What happens when your adventurers come home?
I think usually, the party comes back as heroes and THEY're the ones with stories to tell. It probably makes sense in many settings, where the peaceful hamlet life is unbroken by anything more than country gossip the players aren't really that interested in. Just local color, really. The Osworth girl got married to the Bumpkin boy. Mrs. Slimpton had a sixth child. We're expecting a good harvest. That kind of thing.
The other common trope is to have the adventurers come back and have to go into hero mode immediately, because their home has been invaded by some ruthless overlord or other threat. In a series of connected adventures, the only reason to return home is, in fact, to have another adventure, where the stakes are more personal.
But that all assumes a certain genre, time period and set of circumstances. In a modern or futuristic world, you may never really be out of touch with news from home, but at the same time, change comes more quickly and all it takes is one major event while the characters were in another country/camping in a haunted house/in another dimension/gunning through hyperspace for their home setting to be topsy-turvy when they return. "What have we missed?" is a great trick to pull, then, for campaigns with a home base the group consistently returns to.
Essentially, this trick can be pulled to update the setting in a meaningful way. Your Ghostbusters are called upstate to deal with a haunting, and when they return, New York has voted a city ordinance that has a major impact on their business. Your starship returns home to find a treaty has been signed with former enemies. A new leader, a new craze, a newly discovered resource, all sorts of changes can impact the home town/realm/world forcing the players and their characters to play catch-up, and perhaps even turn "home" into a place rife for adventure. Why go on another long trip when your home town has been turned into a major center because of the gold rush? The adventure comes to YOU, and a place you thought you knew has become something to explore again.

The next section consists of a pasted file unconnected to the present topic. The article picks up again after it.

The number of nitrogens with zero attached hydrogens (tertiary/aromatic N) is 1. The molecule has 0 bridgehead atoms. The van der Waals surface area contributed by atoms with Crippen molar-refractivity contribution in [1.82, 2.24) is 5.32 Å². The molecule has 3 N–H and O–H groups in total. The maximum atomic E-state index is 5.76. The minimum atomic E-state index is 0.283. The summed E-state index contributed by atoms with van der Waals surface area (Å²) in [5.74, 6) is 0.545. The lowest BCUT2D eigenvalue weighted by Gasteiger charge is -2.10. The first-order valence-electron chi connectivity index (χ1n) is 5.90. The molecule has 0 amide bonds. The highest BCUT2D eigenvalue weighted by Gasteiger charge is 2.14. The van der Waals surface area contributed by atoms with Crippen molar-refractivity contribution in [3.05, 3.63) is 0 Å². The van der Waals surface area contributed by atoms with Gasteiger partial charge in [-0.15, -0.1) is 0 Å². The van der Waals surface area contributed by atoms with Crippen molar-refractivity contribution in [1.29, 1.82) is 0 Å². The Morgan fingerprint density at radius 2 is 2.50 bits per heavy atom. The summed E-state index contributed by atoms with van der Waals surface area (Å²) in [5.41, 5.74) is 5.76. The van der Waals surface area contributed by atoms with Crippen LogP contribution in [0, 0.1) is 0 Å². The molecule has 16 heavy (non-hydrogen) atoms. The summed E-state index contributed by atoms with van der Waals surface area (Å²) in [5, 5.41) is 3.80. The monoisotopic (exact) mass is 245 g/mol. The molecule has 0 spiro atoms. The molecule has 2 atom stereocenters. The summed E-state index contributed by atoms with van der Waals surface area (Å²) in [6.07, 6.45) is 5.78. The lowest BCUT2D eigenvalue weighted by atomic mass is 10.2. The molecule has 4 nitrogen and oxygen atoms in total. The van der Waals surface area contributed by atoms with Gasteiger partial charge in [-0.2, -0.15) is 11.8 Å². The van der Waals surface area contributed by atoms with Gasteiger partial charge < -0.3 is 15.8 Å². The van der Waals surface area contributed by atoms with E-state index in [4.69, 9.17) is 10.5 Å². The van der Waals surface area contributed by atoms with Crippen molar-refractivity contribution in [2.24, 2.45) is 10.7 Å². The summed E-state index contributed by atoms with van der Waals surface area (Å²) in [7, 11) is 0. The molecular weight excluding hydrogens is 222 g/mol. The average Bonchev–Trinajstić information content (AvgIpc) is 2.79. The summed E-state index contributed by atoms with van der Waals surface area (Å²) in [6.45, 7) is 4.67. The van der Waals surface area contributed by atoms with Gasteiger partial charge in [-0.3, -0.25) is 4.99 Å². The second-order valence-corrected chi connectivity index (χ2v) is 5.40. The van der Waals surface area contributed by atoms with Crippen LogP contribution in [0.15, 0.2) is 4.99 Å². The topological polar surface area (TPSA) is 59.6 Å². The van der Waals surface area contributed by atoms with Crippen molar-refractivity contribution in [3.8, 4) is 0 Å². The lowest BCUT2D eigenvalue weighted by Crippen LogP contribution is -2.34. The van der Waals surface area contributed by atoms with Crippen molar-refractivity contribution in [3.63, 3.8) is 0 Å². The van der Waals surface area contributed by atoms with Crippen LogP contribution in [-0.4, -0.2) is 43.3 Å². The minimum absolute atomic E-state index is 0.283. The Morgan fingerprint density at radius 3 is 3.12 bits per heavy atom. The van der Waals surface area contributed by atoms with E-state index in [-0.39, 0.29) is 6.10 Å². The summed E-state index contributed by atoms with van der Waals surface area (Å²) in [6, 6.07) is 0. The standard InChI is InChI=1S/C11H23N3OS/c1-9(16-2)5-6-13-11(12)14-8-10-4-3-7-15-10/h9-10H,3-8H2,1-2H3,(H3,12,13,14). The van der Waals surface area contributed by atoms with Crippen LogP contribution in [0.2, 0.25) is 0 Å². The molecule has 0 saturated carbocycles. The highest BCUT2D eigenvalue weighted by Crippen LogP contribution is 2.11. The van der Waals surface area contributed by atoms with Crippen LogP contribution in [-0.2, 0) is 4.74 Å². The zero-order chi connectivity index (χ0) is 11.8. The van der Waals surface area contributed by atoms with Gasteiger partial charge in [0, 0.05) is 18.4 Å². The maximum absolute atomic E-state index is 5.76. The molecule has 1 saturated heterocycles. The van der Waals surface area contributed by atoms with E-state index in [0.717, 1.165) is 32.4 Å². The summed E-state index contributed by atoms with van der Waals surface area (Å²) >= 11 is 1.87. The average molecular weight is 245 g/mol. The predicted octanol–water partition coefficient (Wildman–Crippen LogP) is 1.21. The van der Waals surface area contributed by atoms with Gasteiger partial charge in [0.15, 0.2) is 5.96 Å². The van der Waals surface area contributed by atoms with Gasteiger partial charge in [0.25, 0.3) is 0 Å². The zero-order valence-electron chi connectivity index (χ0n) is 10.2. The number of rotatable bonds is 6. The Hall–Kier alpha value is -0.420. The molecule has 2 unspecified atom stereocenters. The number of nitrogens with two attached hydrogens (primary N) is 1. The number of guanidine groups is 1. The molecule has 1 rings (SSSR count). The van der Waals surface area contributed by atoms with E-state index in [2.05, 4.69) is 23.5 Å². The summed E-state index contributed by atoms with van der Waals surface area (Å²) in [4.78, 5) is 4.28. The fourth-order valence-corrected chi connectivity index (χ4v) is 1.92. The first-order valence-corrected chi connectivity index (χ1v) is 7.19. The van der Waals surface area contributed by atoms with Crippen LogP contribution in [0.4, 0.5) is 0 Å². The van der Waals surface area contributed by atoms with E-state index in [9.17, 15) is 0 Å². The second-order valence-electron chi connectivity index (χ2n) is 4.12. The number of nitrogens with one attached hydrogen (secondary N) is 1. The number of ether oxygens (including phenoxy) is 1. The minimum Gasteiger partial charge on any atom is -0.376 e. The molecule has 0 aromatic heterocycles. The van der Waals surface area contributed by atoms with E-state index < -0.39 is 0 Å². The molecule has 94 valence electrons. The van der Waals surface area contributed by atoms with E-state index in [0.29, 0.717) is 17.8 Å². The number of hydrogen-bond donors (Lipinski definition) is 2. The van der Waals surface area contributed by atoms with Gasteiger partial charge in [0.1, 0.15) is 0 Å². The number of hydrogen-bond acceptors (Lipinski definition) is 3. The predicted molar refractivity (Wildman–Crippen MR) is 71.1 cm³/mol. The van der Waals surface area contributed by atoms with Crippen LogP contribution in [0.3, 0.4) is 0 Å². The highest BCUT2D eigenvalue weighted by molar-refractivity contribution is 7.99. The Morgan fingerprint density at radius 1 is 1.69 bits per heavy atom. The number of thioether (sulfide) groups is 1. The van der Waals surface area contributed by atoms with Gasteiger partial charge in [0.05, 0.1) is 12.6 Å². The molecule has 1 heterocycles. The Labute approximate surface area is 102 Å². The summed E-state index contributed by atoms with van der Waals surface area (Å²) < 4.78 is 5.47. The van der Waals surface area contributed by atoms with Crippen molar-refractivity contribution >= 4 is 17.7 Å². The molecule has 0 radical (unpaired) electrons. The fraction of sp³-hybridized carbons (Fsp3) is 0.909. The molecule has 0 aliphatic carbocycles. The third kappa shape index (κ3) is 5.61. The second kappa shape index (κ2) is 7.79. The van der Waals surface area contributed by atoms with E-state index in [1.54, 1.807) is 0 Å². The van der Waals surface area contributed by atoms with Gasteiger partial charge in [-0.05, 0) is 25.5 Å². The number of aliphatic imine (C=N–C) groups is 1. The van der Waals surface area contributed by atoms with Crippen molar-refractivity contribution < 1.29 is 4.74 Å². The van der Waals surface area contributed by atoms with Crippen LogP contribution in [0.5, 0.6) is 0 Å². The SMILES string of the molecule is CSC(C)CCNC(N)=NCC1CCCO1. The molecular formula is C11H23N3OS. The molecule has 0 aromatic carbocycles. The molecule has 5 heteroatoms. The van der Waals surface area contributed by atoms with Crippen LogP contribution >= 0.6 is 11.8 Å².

There are extreme ways of playing this: Time travel changes the timeline and slightly updates your history and reality. The warp space kerfuffle or general relativity make you return decades or centuries later than anticipated. Etc. But even a weekend away can be justification enough for the GM to change key elements of a setting to inject adventure into it, fix what wasn't working (cyberdecking never worked for you? have the corp make a massive software update that changes everything), or just simulate our own organically evolving world in the game.
We shouldn't be afraid of change. As GMs, we should try to provoke it.